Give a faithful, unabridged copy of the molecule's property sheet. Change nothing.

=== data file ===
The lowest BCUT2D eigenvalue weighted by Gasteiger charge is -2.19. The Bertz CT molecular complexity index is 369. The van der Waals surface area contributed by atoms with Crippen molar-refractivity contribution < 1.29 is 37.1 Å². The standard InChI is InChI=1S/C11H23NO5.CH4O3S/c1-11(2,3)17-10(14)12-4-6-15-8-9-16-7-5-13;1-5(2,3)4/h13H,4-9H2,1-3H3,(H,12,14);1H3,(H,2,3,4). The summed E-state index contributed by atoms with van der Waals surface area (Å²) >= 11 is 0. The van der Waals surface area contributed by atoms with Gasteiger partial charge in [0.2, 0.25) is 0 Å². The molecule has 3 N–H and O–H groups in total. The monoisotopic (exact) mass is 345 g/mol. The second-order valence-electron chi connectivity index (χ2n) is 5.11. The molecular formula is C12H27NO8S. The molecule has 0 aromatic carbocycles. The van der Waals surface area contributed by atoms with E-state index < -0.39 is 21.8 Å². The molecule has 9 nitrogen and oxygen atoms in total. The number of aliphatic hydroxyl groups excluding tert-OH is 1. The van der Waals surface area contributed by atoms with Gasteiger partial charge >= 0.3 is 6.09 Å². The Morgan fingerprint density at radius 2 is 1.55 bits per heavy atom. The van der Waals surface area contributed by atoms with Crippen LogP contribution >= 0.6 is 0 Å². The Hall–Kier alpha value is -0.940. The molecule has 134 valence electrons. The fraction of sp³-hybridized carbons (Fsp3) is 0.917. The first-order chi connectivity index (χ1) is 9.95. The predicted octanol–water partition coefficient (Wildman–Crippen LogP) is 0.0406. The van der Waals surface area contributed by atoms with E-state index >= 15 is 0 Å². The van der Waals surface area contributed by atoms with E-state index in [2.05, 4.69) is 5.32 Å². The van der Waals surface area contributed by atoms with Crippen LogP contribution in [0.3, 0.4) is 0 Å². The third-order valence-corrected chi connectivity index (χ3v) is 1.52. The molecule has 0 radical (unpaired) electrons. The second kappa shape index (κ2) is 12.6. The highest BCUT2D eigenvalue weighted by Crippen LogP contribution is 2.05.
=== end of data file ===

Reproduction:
The lowest BCUT2D eigenvalue weighted by Gasteiger charge is -2.19. The Bertz CT molecular complexity index is 369. The van der Waals surface area contributed by atoms with Crippen molar-refractivity contribution < 1.29 is 37.1 Å². The standard InChI is InChI=1S/C11H23NO5.CH4O3S/c1-11(2,3)17-10(14)12-4-6-15-8-9-16-7-5-13;1-5(2,3)4/h13H,4-9H2,1-3H3,(H,12,14);1H3,(H,2,3,4). The summed E-state index contributed by atoms with van der Waals surface area (Å²) >= 11 is 0. The van der Waals surface area contributed by atoms with Gasteiger partial charge in [0.2, 0.25) is 0 Å². The molecule has 3 N–H and O–H groups in total. The monoisotopic (exact) mass is 345 g/mol. The second-order valence-electron chi connectivity index (χ2n) is 5.11. The molecular formula is C12H27NO8S. The molecule has 0 aromatic carbocycles. The van der Waals surface area contributed by atoms with E-state index < -0.39 is 21.8 Å². The molecule has 9 nitrogen and oxygen atoms in total. The number of aliphatic hydroxyl groups excluding tert-OH is 1. The van der Waals surface area contributed by atoms with Gasteiger partial charge >= 0.3 is 6.09 Å². The Morgan fingerprint density at radius 2 is 1.55 bits per heavy atom. The van der Waals surface area contributed by atoms with Crippen LogP contribution >= 0.6 is 0 Å². The Hall–Kier alpha value is -0.940. The molecule has 134 valence electrons. The fraction of sp³-hybridized carbons (Fsp3) is 0.917. The first-order chi connectivity index (χ1) is 9.95. The predicted octanol–water partition coefficient (Wildman–Crippen LogP) is 0.0406. The van der Waals surface area contributed by atoms with E-state index >= 15 is 0 Å². The van der Waals surface area contributed by atoms with E-state index in [2.05, 4.69) is 5.32 Å². The van der Waals surface area contributed by atoms with Crippen LogP contribution in [0.3, 0.4) is 0 Å². The third-order valence-corrected chi connectivity index (χ3v) is 1.52. The molecule has 0 radical (unpaired) electrons. The second kappa shape index (κ2) is 12.6. The highest BCUT2D eigenvalue weighted by Crippen LogP contribution is 2.05.